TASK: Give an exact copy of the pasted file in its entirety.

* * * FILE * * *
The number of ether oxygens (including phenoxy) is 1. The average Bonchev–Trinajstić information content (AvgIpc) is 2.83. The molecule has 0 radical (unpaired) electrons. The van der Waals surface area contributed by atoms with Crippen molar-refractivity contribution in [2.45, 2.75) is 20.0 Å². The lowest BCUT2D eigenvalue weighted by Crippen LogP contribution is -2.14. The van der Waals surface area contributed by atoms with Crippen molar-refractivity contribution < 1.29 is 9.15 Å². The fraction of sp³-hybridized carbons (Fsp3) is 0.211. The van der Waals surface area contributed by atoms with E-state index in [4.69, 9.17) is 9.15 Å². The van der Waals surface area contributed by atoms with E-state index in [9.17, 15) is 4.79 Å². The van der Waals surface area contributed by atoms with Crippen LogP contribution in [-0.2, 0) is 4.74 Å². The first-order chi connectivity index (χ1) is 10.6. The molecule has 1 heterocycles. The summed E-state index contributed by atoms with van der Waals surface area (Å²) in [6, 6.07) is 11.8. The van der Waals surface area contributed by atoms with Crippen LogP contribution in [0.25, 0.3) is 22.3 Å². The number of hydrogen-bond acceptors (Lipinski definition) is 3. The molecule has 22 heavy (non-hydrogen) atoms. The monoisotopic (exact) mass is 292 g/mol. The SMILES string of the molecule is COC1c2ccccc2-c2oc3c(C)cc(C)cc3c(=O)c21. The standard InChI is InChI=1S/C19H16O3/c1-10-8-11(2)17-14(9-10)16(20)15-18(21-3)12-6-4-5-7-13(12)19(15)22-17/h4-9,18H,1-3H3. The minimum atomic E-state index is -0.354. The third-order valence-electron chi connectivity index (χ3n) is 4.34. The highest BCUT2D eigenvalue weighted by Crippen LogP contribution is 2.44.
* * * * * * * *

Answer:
The number of ether oxygens (including phenoxy) is 1. The average Bonchev–Trinajstić information content (AvgIpc) is 2.83. The molecule has 0 radical (unpaired) electrons. The van der Waals surface area contributed by atoms with Crippen molar-refractivity contribution in [2.45, 2.75) is 20.0 Å². The lowest BCUT2D eigenvalue weighted by Crippen LogP contribution is -2.14. The van der Waals surface area contributed by atoms with Crippen molar-refractivity contribution < 1.29 is 9.15 Å². The fraction of sp³-hybridized carbons (Fsp3) is 0.211. The van der Waals surface area contributed by atoms with E-state index in [4.69, 9.17) is 9.15 Å². The van der Waals surface area contributed by atoms with E-state index in [9.17, 15) is 4.79 Å². The van der Waals surface area contributed by atoms with Crippen LogP contribution in [-0.2, 0) is 4.74 Å². The first-order chi connectivity index (χ1) is 10.6. The molecule has 1 heterocycles. The summed E-state index contributed by atoms with van der Waals surface area (Å²) in [6, 6.07) is 11.8. The van der Waals surface area contributed by atoms with Crippen LogP contribution in [0.25, 0.3) is 22.3 Å². The number of hydrogen-bond acceptors (Lipinski definition) is 3. The molecule has 22 heavy (non-hydrogen) atoms. The monoisotopic (exact) mass is 292 g/mol. The SMILES string of the molecule is COC1c2ccccc2-c2oc3c(C)cc(C)cc3c(=O)c21. The standard InChI is InChI=1S/C19H16O3/c1-10-8-11(2)17-14(9-10)16(20)15-18(21-3)12-6-4-5-7-13(12)19(15)22-17/h4-9,18H,1-3H3. The minimum atomic E-state index is -0.354. The third-order valence-electron chi connectivity index (χ3n) is 4.34. The highest BCUT2D eigenvalue weighted by Crippen LogP contribution is 2.44.